History Idols

Historians, authors, humourist, and broadcaster — we asked nine of them “Who’s your secret history idol?” The answers may surprise you.

Posted August 7, 2019

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History Idol: Agnes Macphail

According to humorist Will Ferguson Agnes Macphail was funny, took no guff from men, but most importantly, she had an immense impact on Canadian politics.

History Idol: George Brown

George Brown's contributions to Canada can't be denied. And his fiery way with words is still making an impression.  

History Idol: John Rae

John Rae is not as well known as some of the other famous names of northern exploration — people like Sir John Franklin, for instance. But Ken McGoogan argues that Rae deserves greater recognition than he has received to date because of what he accomplished.

History Idol: Lord Durham

Lord Durham is a name that few Canadians recognize. Richard Pound thinks that is a travesty.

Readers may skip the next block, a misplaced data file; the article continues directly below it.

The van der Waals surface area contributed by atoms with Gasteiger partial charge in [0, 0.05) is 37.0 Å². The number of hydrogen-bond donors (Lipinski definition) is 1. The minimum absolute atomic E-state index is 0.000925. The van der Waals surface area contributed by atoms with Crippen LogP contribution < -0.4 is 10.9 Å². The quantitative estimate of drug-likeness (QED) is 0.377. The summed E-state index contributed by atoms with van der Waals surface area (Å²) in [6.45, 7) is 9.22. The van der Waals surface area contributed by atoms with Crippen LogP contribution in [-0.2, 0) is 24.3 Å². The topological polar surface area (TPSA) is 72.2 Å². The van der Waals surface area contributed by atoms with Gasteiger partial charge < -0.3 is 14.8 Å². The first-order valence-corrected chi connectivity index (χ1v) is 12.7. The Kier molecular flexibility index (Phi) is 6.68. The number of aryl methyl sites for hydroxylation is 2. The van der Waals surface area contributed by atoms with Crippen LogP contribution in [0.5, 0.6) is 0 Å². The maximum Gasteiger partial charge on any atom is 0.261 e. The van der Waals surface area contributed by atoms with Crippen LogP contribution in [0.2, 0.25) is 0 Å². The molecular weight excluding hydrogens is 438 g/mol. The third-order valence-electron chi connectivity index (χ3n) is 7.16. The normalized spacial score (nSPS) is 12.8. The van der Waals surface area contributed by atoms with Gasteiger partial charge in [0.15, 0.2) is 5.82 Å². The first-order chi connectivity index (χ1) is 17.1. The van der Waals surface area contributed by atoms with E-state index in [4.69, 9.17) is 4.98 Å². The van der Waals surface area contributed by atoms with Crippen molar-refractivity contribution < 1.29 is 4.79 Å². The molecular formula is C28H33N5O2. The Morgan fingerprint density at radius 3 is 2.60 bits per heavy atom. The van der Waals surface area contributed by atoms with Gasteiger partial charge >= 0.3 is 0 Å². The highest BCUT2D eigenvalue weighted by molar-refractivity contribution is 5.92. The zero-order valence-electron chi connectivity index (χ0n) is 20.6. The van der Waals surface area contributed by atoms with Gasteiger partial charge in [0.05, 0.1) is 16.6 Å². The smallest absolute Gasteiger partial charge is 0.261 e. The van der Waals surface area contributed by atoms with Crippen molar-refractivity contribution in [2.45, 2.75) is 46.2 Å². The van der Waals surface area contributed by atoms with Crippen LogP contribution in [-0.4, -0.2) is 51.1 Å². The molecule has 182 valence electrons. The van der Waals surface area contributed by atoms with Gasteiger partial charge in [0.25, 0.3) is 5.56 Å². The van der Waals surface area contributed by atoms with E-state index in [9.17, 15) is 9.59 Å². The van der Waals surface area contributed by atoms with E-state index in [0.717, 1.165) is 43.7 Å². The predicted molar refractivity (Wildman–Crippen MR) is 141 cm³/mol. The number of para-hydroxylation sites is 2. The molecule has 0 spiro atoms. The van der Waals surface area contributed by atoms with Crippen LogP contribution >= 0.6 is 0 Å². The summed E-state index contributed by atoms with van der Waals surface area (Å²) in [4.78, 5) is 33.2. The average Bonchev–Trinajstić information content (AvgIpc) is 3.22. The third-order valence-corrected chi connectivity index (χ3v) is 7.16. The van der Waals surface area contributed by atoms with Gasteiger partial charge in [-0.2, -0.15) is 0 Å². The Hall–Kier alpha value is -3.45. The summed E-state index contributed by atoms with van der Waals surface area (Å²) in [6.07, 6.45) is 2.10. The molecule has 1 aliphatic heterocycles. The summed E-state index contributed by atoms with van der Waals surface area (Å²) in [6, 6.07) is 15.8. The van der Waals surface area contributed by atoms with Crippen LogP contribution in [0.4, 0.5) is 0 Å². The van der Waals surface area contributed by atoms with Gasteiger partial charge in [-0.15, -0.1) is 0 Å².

History Idol: Sir Arthur Currie

The Americans have their MacArthur and Patton, the British, their “Monty.” Canadians, whether they know it or not, have Sir Arthur Currie.

History Idol: Terry Fox

TSN reporter John Lu was only a teenager when Terry Fox began his marathon of hope in 1980. Like many Canadians, Lu was moved by Fox’s courage and the tenacity he put towards ending cancer.

History Idol: Thanadelthur

Canada's History web editor Tanja Hütter thinks Thanadelthur is a positive example of 1700s-era girl power.

History Idol: Tommy Douglas

“The Father of Medicare” turned a Tory on her head.

History Idol: William Lyon Mackenzie King

He’s been called boring, a waffler, and a kook. But William Lyon Mackenzie King is still a History Idol for Jack Granatstein.

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